The IPv6 Skills Crisis - InformationWeek

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The IPv6 Skills Crisis
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D.M. Romano
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D.M. Romano,
User Rank: Moderator
7/31/2014 | 8:11:41 AM
Priority?
Appreciate you sending along the links to some good IPv6 sites. I do find it interesting how there's so much talk about needing to migrate to IPv6 for obvious reasons, but many enterprises just aren't ready to make the move. And not just them, but some of the products you buy nowadays are prioritizing the technology due to low demand. 
zerox203
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zerox203,
User Rank: Ninja
7/24/2014 | 9:35:36 AM
Re: The IPv6 Skills Crisis
Thanks for sharing this, Edward. The mixed response here in the comments already says a lot, I think, about IPv6 and what it means to IT people. It's an important piece of the modern puzzle, and from a "news" perspective it may already be a fixture - it may be old news, but that doesn't mean that that's the case for every professional or every organization. It might be the case where, as with many other technologies, people might be using 'just enough' of a new technology to get their jobs done, and might be a little of the loop. Who can blame them? The thing is, though, that what's needed for 'just enough' might be increasing out of their knowledge base.

To that end, I appreciate the idea of a concerted effort to pring professionals around the country up to speed. I had no idea that something like a national IPv6 board existed, but it's a good thing that it does. Kudos to you guys for all the hard work! It looks like you, personally, have put in a lot of mileage with the talks and the conferences - that's a lot of dedication to one topic! Maybe I'll see you at Interop New York. In the meantime, this is a great list of resources. I'm especially happy at the inclusion of such a comprehensive-looking Wiki.
zaious
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zaious,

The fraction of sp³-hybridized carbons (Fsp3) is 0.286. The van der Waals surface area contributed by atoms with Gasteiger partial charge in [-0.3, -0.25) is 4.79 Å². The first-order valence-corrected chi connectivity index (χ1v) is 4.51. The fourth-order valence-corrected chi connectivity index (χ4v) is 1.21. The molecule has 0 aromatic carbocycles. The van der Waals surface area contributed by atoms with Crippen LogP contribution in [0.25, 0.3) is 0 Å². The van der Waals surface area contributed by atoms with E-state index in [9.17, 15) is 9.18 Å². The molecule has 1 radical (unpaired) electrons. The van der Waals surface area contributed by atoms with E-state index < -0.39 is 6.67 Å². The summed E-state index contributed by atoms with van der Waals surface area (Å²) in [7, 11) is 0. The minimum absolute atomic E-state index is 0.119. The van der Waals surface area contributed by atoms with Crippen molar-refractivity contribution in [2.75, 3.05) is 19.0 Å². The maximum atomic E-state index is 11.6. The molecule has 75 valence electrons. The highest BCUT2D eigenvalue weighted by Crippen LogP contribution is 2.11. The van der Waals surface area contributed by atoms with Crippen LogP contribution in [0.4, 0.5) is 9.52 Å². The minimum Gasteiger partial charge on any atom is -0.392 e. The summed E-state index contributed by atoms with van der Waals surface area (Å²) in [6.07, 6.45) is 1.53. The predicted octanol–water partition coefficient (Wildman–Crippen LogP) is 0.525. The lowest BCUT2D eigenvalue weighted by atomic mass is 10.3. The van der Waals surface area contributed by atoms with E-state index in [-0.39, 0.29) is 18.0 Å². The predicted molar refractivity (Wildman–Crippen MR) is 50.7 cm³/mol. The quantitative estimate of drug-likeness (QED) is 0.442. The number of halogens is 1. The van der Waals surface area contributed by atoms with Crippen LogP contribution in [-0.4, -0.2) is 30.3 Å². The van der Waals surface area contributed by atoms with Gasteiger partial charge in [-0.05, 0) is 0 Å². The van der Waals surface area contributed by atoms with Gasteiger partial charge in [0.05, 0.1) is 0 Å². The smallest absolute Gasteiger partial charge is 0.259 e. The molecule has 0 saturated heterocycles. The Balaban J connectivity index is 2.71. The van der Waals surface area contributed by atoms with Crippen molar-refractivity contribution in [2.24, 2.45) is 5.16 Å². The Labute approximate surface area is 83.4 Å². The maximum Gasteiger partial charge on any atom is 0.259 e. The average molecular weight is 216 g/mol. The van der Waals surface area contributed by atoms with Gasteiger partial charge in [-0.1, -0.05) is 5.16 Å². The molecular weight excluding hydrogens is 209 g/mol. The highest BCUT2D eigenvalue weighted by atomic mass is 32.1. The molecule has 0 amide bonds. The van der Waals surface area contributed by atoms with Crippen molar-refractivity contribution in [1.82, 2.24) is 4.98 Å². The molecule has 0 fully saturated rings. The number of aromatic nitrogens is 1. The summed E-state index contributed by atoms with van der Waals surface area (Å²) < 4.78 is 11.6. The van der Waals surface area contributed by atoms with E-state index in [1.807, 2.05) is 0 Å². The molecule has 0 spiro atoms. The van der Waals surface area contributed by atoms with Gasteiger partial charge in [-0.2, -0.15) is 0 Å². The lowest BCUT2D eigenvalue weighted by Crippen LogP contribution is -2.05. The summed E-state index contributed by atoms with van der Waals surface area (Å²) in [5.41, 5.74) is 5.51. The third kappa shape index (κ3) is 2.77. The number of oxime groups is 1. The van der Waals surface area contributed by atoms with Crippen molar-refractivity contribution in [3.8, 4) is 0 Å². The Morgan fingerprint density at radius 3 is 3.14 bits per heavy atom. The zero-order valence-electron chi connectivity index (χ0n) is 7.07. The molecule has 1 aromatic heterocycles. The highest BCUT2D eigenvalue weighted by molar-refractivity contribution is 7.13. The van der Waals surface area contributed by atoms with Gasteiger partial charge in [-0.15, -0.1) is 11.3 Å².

User Rank: Ninja
7/24/2014 | 12:33:34 AM
Re: Lack of planning on steroids
"It will happen, I knew it, but I did not knew that it would happen so fast" -we want to avoid it, but it just keep happening. Everything either catches us either over prepared or off-guard. IT would is so dynamic!
asksqn
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asksqn,
User Rank: Ninja
7/23/2014 | 6:30:04 PM
Tech needs to be more inclusive
A most excellent write up with a great list of resources - I would like to see more online education opportunities for IPv6 along the lines of Dash as opposed to stratospherically priced bootcamps, which is a big reason for most alleged skills shortages, along with a bigger, much more pronounced denouncing of the ever pervasive ageism/sexism that seems to define the greater portion of IT work in the US.  I strongly suspect that if IT was not regarded as the exclusive, elite domain of male employees under age 25, perhaps there wouldn't be such a shortage of skilled workers.   
Lorna Garey
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Lorna Garey,
User Rank: Author
7/23/2014 | 1:50:32 PM
Re: Lack of planning on steroids
This seems like one of those "it probably won't be an issue, but ..." situations. Maybe you're right for your company, but what if you're not? Thread is IPv6. Translation seems iffy with security protocols, including IPSec. Also, Vint Cerf said so on Colbert!!  Of course, I also always keep bottled water, batteries, and canned goods on hand. 
TerryB
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TerryB,
User Rank: Ninja
7/23/2014 | 1:18:08 PM
Re: Lack of planning on steroids
This is a tough one, Lorna, for those of us who support manufacturing businesses. IPV4 depletion is not an issue, we use a private 10.29.x.x network. I suppose there are some technical aspects of NAT which are theoretically flawed but it has been working fine for us for years, with nothing on horizon which will change that.

This is one of those projects which all the work/cost brings absolutely nothing to the business we could not do before. Very similar to Y2K, except there you could identify issue which would disrupt applications, forcing you to deal with it.

Here, I am not so sure. If our proxy server which implements NAT can translate IPV6 outside firewall to our internal IPV4, I'm not sure there will ever be much motivation to switch. Proxies should easily be able to do that, if they already aren't.

Will be interesting to see how this plays out. May be that IPV4 never really goes away for people like us, just like HTML5 does not prevent you from writing/running the old HTML versions if you want.
Lorna Garey
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Lorna Garey,
User Rank: Author
7/23/2014 | 10:55:18 AM
Lack of planning on steroids
It's not like the tech community didn't see this problem coming -- it's been years of warnings of v4 address depletion and the inadvisability of depending on NAT. And yet, here we are. I've even seen debate about whether gateways can handle IoT traffic without forcing us to deal with those pesky long v6 addresses. Good thing for IT, I guess, that LOB leaders are largely not aware of the problem ... yet. 


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